Eragon (2006) (part 1 of 13)

The Cast of Characters:
Edward Speleers as EragonEragon (Edward Speleers). Callow, young, blonde-headed farm boy destined to save the world from the evil Empire by joining an ancient and long-dead order of peacekeepers. No, I’m not talking about Luke Skywalker. I’m talking about the stupidest, most self-centred hero in the history of storytelling—in fact, the very definition of a Gary Stu.
Rachael Weisz as SaphiraSaphira (Rachael Weisz). The wimpiest dragon ever. No personality, no opinions, no character arc. Basically, a big, computer-generated plot device. Despite being the last of an ancient and powerful race, Saphira chooses to partner with the most idiotic rider imaginable, instead of just eating him like any self-respecting dragon would do.
Jeremy Irons as BromBrom (Jeremy Irons). A former member of an ancient order of peacekeepers, long ago wiped out by traitors. Now living in secret in a backwater community. Plays mentor to our rash hero while treating him like dirt. Bzzt! Sorry, “Obi-Wan Kenobi” is incorrect. Two guesses what happens to Brom halfway into the movie.
Garrett Hedlund as MurtaghMurtagh (Garrett Hedlund). The only vaguely likeable character in the entire movie, and cooler than our “hero” to the point that you start wondering why he’s not the main character. He’s better looking, twice as intelligent, and kicks a hundred times more ass than Eragon. Plus, he’s clearly aware that he’s in a stupid movie, making him that much more sympathetic.
Sienna Guillory as AryaArya (Sienna Guillory). The inevitable love interest. No reason to be in the story at all, except to assure everyone that our hero isn’t gay. (Not that it put off the slashfic writers.) Oh, and she’s meant to be an elf. You’re just going to have to take my word on that.
Robert Carlyle as DurzaDurza (Robert Carlyle). The Evil King’s right-hand man. No, not Darth Vader. Durza is supposedly a sorcerer who was taken over by evil spirits and turned into a supernatural being called a “Shade”. Wants to kill Eragon very badly, but for some reason can’t be bothered to go out and do it himself.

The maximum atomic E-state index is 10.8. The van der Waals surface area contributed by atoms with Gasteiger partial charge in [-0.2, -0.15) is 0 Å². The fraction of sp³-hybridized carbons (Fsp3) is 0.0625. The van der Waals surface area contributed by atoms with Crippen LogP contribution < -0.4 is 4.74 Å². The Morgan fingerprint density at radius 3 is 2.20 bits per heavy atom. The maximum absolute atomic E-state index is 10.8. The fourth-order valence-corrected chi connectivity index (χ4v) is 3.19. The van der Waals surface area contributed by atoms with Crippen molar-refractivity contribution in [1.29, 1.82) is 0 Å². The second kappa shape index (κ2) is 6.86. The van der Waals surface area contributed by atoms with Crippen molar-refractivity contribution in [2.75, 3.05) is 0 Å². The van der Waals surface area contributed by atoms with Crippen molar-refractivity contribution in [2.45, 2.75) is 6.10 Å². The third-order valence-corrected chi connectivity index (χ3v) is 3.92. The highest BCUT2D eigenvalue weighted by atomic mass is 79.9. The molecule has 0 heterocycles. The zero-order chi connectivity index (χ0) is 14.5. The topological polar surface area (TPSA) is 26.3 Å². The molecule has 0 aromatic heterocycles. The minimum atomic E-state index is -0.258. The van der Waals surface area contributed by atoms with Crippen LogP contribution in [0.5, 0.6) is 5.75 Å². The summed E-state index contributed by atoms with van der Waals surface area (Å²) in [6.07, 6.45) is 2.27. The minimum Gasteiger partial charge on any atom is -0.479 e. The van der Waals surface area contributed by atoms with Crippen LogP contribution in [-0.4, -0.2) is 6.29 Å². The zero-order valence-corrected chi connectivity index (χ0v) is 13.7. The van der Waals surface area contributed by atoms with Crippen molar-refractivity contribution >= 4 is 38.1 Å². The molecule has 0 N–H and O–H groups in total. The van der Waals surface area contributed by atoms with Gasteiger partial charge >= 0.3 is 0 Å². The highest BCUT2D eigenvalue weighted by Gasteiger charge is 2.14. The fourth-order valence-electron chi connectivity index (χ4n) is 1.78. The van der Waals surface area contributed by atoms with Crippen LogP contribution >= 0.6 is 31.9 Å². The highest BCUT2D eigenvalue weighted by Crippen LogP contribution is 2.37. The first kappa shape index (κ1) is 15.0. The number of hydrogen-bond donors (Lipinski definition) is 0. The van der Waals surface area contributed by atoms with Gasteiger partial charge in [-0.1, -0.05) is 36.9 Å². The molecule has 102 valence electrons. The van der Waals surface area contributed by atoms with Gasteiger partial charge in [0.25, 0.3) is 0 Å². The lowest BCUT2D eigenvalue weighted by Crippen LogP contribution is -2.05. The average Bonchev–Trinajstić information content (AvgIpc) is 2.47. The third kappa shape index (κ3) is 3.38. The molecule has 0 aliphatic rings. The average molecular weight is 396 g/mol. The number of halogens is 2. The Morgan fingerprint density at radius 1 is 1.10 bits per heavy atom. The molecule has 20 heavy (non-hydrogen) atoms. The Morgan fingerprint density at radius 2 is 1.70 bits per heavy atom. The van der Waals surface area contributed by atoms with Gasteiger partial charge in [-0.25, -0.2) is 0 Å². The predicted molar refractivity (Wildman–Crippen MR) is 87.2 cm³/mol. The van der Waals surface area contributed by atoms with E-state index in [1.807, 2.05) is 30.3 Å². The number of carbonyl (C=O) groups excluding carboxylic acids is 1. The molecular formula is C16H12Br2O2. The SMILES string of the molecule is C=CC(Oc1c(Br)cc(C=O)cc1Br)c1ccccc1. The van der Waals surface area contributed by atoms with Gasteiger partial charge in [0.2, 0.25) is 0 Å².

John Malkovich as King GalbatorixKing Galbatorix (John Malkovich). Some bald guy who appears in approximately three scenes in the entire movie, and has no impact on the plot. Apparently, it’s very important that someone kill him, but I really can’t tell why. Also, he’s the only King ever to rule an Empire. Try and figure that one out if you can.

Where has all the originality gone?

I’m not just talking about what’s going on in Hollywood right now, with the slew of remakes and adaptations currently emerging en masse. I’m not just talking about the publication of Eragon, a book that’s essentially an extended Star Wars/Lord of the Rings/Dragonriders of Pern crossover fanfiction starring a Gary Stu.

I’m talking about the latest step that the moviemaking world has taken, by making an adaptation of a book that’s basically Star Wars with the names changed to faux-LotR, conveniently encapsulating both of the current hot trends in filmmaking. Except that in this case, the remake was made without permission, thus saving the expense of paying George Lucas or Tolkien’s estate for the rights. I can’t help but be impressed.

I suppose it was pretty much inevitable that Eragon would get a movie adaptation. At the moment, Hollywood will adapt anything that counts as a bestseller (and since the book was written by a 19-year-old kid—and published by his parents, incidentally—it became a bestseller pretty quickly regardless of its quality). And of course, fantasy is very much “in” at the moment.

The rights to Eragon (and, it’s rumoured, the sequels—hey, it’s not fantasy unless it’s a trilogy) were sold to Fox very early on, and the movie went into production a couple of years ago. Expectations were quite high—even among people who were unimpressed by the book. I wasn’t a fan, but I had very high hopes for the movie. If the plot and characters were re-imagined by someone older and more experienced than their original author, I reasoned, they could actually make for an exciting movie.

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Multi-Part Article: Eragon (2006)

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